support from regional agency representatives, and policy input from governing
bodies at the state or national level. Work needs to be done on characterizing
distributed land-resource negotiation tools. These tools would encompass many
of the capabilities of a collaborative GIS, but must be customized to operate
in a distributed mode.
The proven collaborative architecture of commercially-available Electronic
Meeting System software offers an excellent foundation for incorporating
selected GIS capabilities for collaborative spatial exchange. The spatially
extended system not only allows teams to share textual and numeric data, but
provides the ability to annotate, share, and analyze spatial information as
well. Experience and thoughtful implementation can result in a collaborative
spatial decision support system providing an interactive, real-time environment
for resource managers, policy specialists, scientists, and citizen groups to
debate land allocation issues.
Brenda Faber is a Senior Spatial Systems Research Analyst with the Consortium
for International Earth Science Information Network (CIESIN). Brenda is
currently representing CIESIN as a visiting scientist at the Terrestrial
Ecosystems Regional Research and Analysis (TERRA) Lab in Fort Collins Colorado.
Brenda holds M.S. degrees in Image Processing and Electrical Engineering and a
B.S. degree in Mathematics.
- A common facilitation error is to over use the electronic exchange
mechanisms. For example, often there is a tendency to assume that the
collaborative GIS tools will produce the "answer". Though the tools may make
the negotiation session more efficient or effective, no solution is ever
achieved without good old-fashion verbal debate. Collaborative GIS tools are
best used as an occasional supplement to verbal debate, to stimulate discussion
and focus the group on critical issues.
- Visual cues and landmarks are critical for orienting participants to the GIS
data layers. Lack of adequate overlays showing familiar landmarks will
inevitably disrupt the meeting and cause frustration among participants.
- It appears that groups have a much lower tolerance for computer response time
than is typically acceptable for individuals working with single-workstation
applications. Even the smallest amount of dead meeting time, while processing
a computation, causes participants to become fidgety and restless. Though in
our applications no single computation took over 3 minutes, participants
visibly began to lose interest as the pauses continued to occur with each
change iteration. Our meeting facilitators tried to compensate for this effect
by moving to a new issue while the previous change is processing, or by
processing changes during breaks or overnight. However, this seems to defeat
the intrinsic value of the collaborative GIS which supports reviewing and
discussing a change as it is recommended. This observation may have
significance for further development of collaborative GIS systems with resource
- Applying and displaying a change, as it is recommended, appears to be a very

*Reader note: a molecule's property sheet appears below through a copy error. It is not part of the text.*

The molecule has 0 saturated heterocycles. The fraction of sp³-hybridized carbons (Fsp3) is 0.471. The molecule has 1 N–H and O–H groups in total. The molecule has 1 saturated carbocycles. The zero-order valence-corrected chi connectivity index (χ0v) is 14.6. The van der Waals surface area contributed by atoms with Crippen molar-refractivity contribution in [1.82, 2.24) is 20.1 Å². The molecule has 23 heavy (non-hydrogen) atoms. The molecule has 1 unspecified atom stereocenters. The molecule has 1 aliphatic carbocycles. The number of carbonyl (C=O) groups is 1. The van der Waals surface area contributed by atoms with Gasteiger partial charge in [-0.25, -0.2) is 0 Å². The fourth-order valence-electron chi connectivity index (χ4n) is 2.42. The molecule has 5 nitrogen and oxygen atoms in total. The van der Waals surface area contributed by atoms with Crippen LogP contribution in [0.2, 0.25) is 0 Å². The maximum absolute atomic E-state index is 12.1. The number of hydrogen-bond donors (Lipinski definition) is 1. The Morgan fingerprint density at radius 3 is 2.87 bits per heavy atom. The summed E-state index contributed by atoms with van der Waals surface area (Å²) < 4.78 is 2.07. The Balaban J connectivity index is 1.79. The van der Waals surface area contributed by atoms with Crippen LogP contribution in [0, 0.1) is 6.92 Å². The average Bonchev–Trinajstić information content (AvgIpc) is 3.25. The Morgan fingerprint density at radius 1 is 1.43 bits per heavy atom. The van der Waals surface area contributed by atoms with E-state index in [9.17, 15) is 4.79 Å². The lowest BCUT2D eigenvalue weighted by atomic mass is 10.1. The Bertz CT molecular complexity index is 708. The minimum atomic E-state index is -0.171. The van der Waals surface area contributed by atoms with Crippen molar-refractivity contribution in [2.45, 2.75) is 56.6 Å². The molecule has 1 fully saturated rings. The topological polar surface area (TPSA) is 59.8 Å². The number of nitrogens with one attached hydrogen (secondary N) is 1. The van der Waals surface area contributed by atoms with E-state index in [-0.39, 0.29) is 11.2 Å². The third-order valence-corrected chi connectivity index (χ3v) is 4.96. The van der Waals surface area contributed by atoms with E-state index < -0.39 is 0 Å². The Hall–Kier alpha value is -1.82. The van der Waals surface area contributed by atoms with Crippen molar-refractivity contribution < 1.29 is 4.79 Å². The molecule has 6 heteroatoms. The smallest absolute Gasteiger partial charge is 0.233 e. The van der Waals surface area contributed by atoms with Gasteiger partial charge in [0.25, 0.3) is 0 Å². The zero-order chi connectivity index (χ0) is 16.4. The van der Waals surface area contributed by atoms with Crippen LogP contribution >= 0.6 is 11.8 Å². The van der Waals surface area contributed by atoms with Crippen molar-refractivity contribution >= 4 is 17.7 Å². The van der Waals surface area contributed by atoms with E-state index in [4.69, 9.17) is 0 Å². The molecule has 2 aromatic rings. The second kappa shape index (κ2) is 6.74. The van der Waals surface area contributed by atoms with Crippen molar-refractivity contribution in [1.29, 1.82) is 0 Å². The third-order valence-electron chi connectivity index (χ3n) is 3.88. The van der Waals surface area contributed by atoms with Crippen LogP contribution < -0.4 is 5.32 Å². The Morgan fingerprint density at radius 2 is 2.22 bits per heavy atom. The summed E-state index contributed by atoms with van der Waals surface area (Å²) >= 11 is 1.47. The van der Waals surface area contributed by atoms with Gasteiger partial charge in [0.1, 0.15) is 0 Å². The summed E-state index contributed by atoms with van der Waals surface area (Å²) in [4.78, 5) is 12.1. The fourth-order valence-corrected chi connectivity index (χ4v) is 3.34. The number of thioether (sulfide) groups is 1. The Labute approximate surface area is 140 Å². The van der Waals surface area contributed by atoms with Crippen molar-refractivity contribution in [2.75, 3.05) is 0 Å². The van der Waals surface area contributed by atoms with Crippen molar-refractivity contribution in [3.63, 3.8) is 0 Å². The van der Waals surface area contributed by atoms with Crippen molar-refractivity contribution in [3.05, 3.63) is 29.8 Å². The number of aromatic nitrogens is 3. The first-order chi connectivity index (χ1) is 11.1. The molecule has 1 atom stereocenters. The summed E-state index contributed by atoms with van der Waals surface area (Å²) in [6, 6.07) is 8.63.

significant step in establishing group consensus. It is common for groups to
modify or reverse a decision, once they are able to view an applied change.
- The ability to individually interact directly with the data (select a
coverage, zoom, overlay landmarks, etc.) seems to strengthen participant
ownership of the negotiated results. Being able to touch the data themselves
seems to give some participants a greater sense of control of the process.
Along these lines, Colorado State University Psychology Department is currently
conducting research to determine if the use of collaborative GIS systems
increases the perception of "voice" (i.e. active individual contribution) in
the resource negotiation process. Existing research in social justice
indicates that increased perceptions of voice are correlated with increased
perceptions of fairness, and with acceptance of both favorable and unfavorable
Experience in collaborative spatial decision making:
Faber, Brenda G., W. Wallace, J. Cuthbertson, Advances in Collaborative GIS
for Land-Resource Negotiation, The Proceedings of the GIS'95 Ninth Annual
Symposium on Geographic Information Systems, Vancouver, B.C., March 1995, GIS
World, Inc., Vol 1, pp 183-189.
- applied research in use of groupware technologies for quantification of
stakeholder values and preferences
- applied research in conceptual modeling and data visualization
- conceptualization and development of the TERRA Active Response GIS (AR/GIS),
integrating electronic meeting system software with GIS capability
- customization and application of the AR/GIS system to:
- Clayoquot Sound, Vancouver, B.C. - land allocation simulation
- Arapaho-Roosevelt National Forest - Forest Plan Revision Process
- City of Scottsdale - City Information System prototype
- IBM technical manager of GIS research group - developing GIS temporal
analysis for terrestrial change prediction
Faber, Brenda G., W. Wallace, and H. Sargent, Use of Groupware Enabled GIS for
Land Resource Allocation Issues, Proceedings of the Sixth International
Symposium on System Analysis and Management Decisions in Forestry, Pacific
Grove, CA, September 1994.
Faber, Brenda G., R. Watts, J. Hautaluoma, J. Knutson, W. Wallace, L. Wallace,
A Groupware-Enabled GIS, The Proceedings of the GIS /94 Symposium, Vancouver,
B.C., February 1994, pp 551-561.